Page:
Who We Are

Cry For Help Rescue is a not-for-profit, no kill organization run entirely by volunteers. We are dedicated to rescuing animals from abuse, injury, neglect and abandonment and adopting them in homes where they will be loved and cherished for the rest of their lives. We are always looking for new foster homes, if you would like more information, please contact us.

Adopting a friend


If you really want to support your troops, help foster one of their beloved pets. This would mean more to them than any bumper sticker you put on your car.


In order to save these dogs from other states, we need help transporting them. If you love animals and have ever thought of how you could help, transporting these animals to safety is very rewarding. An application will be required and a signed waiver. Please contact if you might be interested in donating a few hours to save lives. A special thanks to all the transporters throughout the United States and Canada that dedicate their time and gas to save so many animals from death. From the bottom of our hearts, we thank you.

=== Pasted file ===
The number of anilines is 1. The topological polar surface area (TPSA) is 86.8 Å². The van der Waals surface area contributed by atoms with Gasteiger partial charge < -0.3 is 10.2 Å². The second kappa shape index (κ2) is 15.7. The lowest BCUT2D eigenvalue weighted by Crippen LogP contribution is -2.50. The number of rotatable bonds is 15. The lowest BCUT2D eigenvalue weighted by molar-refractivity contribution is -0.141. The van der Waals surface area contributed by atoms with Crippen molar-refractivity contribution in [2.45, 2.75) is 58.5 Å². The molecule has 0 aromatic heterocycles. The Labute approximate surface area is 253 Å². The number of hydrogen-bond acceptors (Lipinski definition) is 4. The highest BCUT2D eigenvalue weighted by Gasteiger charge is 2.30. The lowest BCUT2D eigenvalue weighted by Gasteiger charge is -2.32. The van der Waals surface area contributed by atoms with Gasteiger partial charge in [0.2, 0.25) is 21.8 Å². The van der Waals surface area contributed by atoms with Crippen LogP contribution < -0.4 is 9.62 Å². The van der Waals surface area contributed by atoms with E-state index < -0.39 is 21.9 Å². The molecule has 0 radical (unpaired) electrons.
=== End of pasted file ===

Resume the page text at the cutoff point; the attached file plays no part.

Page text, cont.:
Without the help of these caring vets we could not continue to rescue!!!
If you are EVER in need of vet care these vets are WONDERFUL!!!!

Dr. Lehal
Brookville Animal Hospital
764 S Weber Road
Bolingbrook, IL 60490

Dr. Floerchinger
Animal Medical Center
21695 Torrence Avenue
Sauk Village, IL 60411

Dr. Reed
Westchester Animal Clinic
55 E. U.S. Hwy 20
Porter IN 46304

Toll Free Number- Poison Control for Animals
1- 888- 426-4435

Cry For Help Rescue
Chicago, IL 60631
Phone: 630-242-1931

Click here for a list of pets at this shelter

[Home] [Information] [Shelters] [Search]